Monday, September 3, 2007

The History of Money

My own history of money starts back when I was six and one of my older friends started a shoeshine service for the military housing complex we lived in. For 10 cents, we would pick-up the shoes, take them to a central location, his backyard, and clean and spit-shine the lot. After which, he would deliver them and collect the money. Each of us workers made 4 cents a pair. So early on I learned to earn my money and work independently.

Apparently, the first use of paper money was in China. During the Chinese Song Dynasty (AD 960-1279) not only did the government produce the world's first known paper-printed money, or banknote (see Jiaozi and Huizi), but paper money bestowed as gifts to deserving government officials were wrapped in special paper envelopes. I guess we have a lot to thank the Chinese for beside spaghetti.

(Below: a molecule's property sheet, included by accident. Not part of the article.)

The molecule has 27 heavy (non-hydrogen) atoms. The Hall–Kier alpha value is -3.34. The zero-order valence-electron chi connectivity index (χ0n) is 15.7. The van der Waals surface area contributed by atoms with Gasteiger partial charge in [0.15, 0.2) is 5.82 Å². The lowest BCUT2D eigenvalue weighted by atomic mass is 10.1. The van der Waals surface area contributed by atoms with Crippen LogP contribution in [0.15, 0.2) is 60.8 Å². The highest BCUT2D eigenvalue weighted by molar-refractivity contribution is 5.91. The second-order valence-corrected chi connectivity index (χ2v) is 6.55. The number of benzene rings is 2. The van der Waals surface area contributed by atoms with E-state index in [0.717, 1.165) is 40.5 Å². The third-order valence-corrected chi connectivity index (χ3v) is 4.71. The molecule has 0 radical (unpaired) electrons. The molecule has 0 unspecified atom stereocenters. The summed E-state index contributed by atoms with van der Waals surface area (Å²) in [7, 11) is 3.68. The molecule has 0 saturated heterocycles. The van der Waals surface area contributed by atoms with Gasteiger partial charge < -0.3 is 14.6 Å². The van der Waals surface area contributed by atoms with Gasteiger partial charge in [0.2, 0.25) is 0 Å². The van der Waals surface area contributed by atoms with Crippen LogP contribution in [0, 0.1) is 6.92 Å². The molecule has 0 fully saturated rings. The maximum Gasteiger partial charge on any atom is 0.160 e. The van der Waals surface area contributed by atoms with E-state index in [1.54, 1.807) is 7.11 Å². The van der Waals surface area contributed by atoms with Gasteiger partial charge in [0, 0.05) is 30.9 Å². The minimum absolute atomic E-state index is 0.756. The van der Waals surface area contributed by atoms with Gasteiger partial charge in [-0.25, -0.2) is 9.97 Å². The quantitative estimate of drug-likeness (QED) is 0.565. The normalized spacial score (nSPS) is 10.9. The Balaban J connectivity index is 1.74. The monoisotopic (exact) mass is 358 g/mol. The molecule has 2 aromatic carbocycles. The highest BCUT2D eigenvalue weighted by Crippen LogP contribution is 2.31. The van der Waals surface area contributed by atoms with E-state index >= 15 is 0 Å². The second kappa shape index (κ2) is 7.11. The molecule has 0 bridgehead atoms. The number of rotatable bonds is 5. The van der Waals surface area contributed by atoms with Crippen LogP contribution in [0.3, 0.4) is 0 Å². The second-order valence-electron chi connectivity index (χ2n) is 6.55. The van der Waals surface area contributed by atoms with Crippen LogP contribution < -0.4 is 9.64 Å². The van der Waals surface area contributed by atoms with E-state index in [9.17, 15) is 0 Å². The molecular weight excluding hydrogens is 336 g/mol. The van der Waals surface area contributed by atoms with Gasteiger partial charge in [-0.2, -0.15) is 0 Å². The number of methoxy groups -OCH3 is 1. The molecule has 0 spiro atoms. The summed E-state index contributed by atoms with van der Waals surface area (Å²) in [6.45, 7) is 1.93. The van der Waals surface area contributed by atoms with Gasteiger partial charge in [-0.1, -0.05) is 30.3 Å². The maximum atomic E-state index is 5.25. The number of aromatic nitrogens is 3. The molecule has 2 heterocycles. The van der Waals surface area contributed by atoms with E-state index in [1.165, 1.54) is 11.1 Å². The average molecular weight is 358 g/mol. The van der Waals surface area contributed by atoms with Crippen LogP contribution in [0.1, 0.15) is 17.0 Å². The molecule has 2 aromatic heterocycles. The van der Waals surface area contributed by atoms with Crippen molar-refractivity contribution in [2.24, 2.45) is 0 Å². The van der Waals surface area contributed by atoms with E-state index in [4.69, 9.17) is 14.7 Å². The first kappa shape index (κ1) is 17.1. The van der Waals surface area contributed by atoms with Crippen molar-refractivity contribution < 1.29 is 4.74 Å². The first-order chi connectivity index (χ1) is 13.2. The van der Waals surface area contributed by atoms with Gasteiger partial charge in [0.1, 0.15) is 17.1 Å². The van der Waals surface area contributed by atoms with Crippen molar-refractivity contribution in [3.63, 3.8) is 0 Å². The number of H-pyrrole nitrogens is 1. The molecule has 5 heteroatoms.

Another interesting aspect of money is how it grew from being something of value, like gold, silver, diamonds, to represent something of value. This aspect of money and, of course the banks that hoard it, is explained more than well in this essay by John Maudlin called the Leverage of Money. I came upon him when I was researching the preachings of our current money gurus Robert Kiyosaki and Donald Trump. Keep your money moving, working, earning and we will all be all right they say. Do you suppose that's what President Bush is thinking as he tries to resolve the sub-prime lending disaster?

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